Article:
Marie Tharp (1920 - 2006) was an American geologist and oceanographer who played a pioneering role in the field of marine cartography and the study of plate tectonics. Born in Ypsilanti, Michigan, her work was instrumental in revolutionizing our understanding of the Earth's seafloor and the dynamics of the planet's geology.
Tharp is best known for her collaboration with geophysicist Bruce Heezen. Together, they created some of the first comprehensive maps of the ocean floor. Tharp's meticulous analysis of sonar data collected during their oceanographic expeditions allowed her to visualize the undersea features, including mid-ocean ridges and deep-sea trenches. These maps provided crucial evidence for the theory of plate tectonics, which proposed that the Earth's lithosphere is divided into large tectonic plates that move and interact with one another.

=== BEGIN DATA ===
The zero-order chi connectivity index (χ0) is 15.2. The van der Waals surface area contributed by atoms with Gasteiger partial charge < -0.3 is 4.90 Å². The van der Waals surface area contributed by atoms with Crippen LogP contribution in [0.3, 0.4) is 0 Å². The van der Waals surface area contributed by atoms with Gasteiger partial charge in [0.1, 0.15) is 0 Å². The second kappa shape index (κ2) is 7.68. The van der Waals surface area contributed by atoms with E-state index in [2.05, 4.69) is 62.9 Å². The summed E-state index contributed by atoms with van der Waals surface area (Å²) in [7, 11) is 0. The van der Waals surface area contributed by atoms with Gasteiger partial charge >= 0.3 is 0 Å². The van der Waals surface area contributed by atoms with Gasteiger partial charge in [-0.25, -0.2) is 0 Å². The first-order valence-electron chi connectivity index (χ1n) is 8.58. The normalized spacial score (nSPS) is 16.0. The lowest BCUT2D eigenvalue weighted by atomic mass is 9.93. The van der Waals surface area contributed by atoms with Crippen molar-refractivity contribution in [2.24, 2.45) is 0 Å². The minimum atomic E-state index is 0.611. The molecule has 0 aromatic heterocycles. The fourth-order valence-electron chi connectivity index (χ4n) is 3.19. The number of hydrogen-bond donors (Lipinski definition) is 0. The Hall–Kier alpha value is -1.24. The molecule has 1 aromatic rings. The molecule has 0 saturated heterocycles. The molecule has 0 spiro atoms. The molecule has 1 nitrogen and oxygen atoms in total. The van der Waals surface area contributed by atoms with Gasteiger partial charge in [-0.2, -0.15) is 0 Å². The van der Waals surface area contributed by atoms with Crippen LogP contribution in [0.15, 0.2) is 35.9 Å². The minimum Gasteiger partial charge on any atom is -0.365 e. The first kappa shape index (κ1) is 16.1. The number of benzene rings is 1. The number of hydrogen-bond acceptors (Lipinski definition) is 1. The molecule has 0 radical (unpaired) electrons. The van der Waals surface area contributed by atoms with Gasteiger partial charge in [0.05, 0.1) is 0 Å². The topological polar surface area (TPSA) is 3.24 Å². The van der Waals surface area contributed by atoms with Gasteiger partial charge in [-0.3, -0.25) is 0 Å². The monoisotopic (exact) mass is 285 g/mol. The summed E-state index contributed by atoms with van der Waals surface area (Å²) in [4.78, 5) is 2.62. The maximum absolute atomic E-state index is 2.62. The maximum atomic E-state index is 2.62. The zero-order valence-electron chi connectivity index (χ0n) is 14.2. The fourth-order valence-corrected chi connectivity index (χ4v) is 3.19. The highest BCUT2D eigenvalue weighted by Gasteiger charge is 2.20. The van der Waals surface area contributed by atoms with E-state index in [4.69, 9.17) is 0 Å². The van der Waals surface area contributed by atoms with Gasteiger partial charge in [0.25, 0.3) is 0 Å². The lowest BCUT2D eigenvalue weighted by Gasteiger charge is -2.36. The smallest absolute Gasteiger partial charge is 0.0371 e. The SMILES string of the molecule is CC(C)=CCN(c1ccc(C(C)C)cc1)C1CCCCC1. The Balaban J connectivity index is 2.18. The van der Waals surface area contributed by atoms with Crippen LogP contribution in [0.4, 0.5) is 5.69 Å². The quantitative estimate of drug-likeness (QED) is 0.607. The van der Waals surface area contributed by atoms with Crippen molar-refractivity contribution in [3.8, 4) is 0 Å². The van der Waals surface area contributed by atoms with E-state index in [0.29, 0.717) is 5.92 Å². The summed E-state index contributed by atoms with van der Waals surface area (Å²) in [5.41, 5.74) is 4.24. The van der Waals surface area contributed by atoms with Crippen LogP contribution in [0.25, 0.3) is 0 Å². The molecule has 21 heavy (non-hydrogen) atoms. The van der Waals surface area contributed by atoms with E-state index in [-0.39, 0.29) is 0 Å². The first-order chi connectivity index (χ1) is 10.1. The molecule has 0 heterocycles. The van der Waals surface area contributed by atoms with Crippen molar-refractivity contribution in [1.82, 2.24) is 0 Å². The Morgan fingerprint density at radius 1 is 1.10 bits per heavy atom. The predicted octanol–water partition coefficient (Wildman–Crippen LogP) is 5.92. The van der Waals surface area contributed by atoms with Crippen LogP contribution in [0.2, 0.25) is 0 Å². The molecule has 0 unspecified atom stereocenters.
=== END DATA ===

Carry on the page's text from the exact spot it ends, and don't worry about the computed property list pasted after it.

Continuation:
"Marie Tharp was a pioneer in the Earth sciences at a time when few women became scientists. Her early evidence of seafloor spreading was infamously dismissed as 'girl talk' . Later, when published in National Geographic, her strikingly beautiful maps of the world’s ocean floors brought the seafloor and the concepts of plate tectonics to the world". - Dr Ralf Gertisser, Keele University